A Secure Robust and Privacy Enhanced Mobile Healthcare Framework

A Secure Robust and Privacy Enhanced Mobile Healthcare Framework

Hisham M. Alsaghier (Majmaah University, Kingdom of Saudi Arabia) and Shaik Shakeel Ahamad (Majmaah University, Kingdom of Saudi Arabia)
DOI: 10.4018/978-1-7998-1204-3.ch024
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This article describes how the exponential growth of mobile applications has changed the way healthcare services function, and mobile healthcare using the Cloud is the most promising technology for healthcare industry. The mobile healthcare industry is in a continuous transition phase that requires continual innovation. There has been identified some of the challenges in the area of security protocols for mobile health systems which still need to be addressed in the future to enable cost-effective, secure and robust mobile health systems. This article addresses these challenges by proposing a secure robust and privacy-enhanced mobile healthcare framework (SRPF) by adopting a Community Cloud (CC), WPKI cryptosystems, Universal Integrated Circuit Cards (UICCs) and a Trusted Platform Module (TPM). All the security properties are provided within this framework. SRPF overcomes replay attacks, Man in the Middle (MITM) Attacks, Impersonation attacks and Multi-Protocol attacks as SRPF was successfully verified using a scyther tool and by BAN logic.
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1. Introduction

Mobile cloud computing (MCC) is a new technology based on mobile web services. MCC is likely to play a vital role in mobile healthcare. Mobile cloud computing (MCC) is an integration of cloud computing (CC) into the mobile healthcare applications of mobile devices. In the cloud healthcare data can be stored and transmitted to hospitals and doctors, but security and privacy of this information is the major drawback and bottleneck of healthcare systems so in order to overcome these flaws US government introduced Health Insurance Portability and Accountability Act (HIPAA) to regulate US healthcare industry. Following are the motivations for adopting MCC in healthcare. MCC can improve healthcare services by providing Centralization, Performance, Modernization, Scalability, Portability, Collaboration and Virtualization. The main advantage of Mobile healthcare is it provides users easy and quick access to the healthcare infrastructures which includes PHR (patient health records) and doctors.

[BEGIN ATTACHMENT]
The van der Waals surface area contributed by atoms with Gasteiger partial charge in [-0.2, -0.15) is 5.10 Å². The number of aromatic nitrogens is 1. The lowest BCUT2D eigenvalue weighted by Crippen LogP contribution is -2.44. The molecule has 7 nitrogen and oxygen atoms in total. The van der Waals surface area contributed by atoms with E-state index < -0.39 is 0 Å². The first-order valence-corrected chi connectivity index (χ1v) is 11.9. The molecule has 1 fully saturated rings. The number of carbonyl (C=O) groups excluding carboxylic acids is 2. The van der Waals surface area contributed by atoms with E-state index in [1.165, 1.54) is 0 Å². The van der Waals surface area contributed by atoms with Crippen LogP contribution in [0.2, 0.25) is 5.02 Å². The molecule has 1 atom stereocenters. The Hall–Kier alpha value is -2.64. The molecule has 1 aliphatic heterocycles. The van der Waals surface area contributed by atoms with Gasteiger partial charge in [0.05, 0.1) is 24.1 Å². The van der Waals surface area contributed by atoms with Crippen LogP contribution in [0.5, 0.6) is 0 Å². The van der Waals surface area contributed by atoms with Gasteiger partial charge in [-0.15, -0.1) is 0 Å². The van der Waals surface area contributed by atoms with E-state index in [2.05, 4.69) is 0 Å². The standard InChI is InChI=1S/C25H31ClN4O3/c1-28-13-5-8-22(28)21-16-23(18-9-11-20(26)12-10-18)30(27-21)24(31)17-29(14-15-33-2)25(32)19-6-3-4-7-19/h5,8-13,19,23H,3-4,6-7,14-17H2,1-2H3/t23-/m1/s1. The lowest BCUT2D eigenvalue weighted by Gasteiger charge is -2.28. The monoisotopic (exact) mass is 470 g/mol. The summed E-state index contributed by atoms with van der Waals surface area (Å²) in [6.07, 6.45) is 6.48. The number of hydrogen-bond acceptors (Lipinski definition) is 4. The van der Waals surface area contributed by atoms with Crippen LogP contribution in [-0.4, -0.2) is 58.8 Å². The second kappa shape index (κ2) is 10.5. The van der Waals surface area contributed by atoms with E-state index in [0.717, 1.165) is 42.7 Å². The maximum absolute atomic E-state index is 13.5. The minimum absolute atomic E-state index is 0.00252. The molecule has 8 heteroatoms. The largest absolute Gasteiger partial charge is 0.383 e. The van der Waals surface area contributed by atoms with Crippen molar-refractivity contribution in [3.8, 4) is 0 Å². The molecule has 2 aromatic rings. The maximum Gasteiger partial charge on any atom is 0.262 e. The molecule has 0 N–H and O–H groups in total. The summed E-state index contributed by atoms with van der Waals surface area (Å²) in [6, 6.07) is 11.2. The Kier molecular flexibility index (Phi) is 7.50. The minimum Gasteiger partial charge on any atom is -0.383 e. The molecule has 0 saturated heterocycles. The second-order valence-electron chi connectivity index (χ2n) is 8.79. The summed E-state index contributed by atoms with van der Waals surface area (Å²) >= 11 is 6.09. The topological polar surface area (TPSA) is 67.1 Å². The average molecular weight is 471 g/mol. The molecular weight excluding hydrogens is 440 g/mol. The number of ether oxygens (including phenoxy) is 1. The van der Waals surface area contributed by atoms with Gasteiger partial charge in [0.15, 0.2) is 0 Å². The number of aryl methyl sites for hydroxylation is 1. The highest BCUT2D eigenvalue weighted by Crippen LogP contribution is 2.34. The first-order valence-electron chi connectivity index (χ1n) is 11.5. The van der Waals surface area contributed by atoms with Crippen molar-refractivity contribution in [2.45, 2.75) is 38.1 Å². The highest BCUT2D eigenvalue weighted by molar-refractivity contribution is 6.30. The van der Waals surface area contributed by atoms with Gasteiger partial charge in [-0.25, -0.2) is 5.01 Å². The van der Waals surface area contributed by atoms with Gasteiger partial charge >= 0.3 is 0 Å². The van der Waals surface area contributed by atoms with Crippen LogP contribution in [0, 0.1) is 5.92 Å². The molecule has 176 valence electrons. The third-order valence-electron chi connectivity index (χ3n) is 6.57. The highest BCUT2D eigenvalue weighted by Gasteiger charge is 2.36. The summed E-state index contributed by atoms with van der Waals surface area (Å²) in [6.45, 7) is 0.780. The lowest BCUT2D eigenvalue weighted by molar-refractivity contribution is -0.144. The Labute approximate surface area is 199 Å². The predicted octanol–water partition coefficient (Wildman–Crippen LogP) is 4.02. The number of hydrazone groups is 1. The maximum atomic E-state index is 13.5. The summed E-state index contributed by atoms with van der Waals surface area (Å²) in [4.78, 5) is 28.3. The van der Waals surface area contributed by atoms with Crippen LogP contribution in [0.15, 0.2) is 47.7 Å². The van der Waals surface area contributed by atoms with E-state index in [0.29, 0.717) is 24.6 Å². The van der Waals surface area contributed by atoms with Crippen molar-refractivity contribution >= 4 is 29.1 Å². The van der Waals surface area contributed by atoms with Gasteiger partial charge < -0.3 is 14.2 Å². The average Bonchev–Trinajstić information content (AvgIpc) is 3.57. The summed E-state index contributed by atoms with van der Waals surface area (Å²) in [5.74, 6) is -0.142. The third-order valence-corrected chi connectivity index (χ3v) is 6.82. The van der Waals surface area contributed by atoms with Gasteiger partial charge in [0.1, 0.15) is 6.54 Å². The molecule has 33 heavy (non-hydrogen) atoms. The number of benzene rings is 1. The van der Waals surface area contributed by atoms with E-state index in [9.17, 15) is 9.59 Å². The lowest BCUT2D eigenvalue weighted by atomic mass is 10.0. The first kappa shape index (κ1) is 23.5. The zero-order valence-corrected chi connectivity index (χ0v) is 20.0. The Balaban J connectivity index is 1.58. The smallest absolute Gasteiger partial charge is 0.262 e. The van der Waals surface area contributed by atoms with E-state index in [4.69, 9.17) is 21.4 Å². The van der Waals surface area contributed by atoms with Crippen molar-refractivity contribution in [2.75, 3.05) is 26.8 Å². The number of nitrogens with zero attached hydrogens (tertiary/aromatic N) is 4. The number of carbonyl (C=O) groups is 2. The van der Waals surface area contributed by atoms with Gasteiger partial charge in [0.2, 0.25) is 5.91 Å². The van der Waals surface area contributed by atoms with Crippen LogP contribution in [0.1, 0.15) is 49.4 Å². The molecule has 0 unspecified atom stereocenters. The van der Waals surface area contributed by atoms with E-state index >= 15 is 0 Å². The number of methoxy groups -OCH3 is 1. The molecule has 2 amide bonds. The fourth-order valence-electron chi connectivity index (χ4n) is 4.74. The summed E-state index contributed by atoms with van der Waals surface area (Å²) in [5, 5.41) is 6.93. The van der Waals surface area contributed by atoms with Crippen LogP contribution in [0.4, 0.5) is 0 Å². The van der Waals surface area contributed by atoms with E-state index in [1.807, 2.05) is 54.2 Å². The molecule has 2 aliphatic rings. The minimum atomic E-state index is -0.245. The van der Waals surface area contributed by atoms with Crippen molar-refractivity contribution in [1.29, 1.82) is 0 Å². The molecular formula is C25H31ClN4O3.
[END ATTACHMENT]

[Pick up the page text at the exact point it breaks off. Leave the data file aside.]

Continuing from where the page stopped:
1.1. Motivations for the Research

  • 1.

    According to ABI Research all the healthcare infrastructures are susceptible to attacks, in spite of this healthcare industry is spending very less amount for cybersecurity (Steven C. Morgan, 2015);

  • 2.

    By 2020, 80 percent of healthcare data will be at cloud at some point of time (Julie Bird, 2016).

(Mohammad Wazid, Sherali Zeadally, Ashok Kumar Das & Vanga Odelu, 2016)

Paper identifies some challenges in the realm of security protocols for mobile health systems which needs to be addressed in the future in order to ensure cost-effective, secure and robust mobile health systems. Following are the challenges outlined in this research work.

  • Challenge 1: Confidentiality, data integrity, accountability, availability, and access control are the most important security requirements for mobile health systems. For ensuring these security requirements, developing efficient key distribution protocols becomes challenging task in the mobile health system.

  • Challenge 2: Recent studies in the literature have shown that the public key operations (for example, elliptic curve cryptography) are practical in mobile devices. However, the Digital signature generation is very costly because of their computational complexity. Thus, efficiency of these credentials needs to be addressed. Since mobile healthcare applications deal with sensitive patient data, authenticity of the public keys should be efficient and cost effective to protect the data from unauthorized access.

  • Challenge 3: In contrast to public-key cryptography, symmetric key cryptography is superior and is easier to implement in term of its computational efficiency. However, symmetric key cryptography is not suitable because it relies on distributing the key in the mobile health system to provide different security services which include privacy of credentials, mutual authentication, and secrecy of session keys. Hence, designing efficient and flexible key distribution protocols for mobile healthcare applications needs to be addressed in the future.

  • Challenge 4: Obtaining passwords from unconscious patients is not possible so biometric mechanisms should be used for authentication. However, the biometric methods that work with unique biometric features from unconscious patients for identification purposes still needs further research attention in order to correctly authenticate an unconscious patient.

  • Challenge 5: The privacy of the information stored in the mobile healthcare application must be guaranteed. In this case, designing lightweight, efficient, and robust privacy enhancing techniques for the wearable sensors remains an area of future research.

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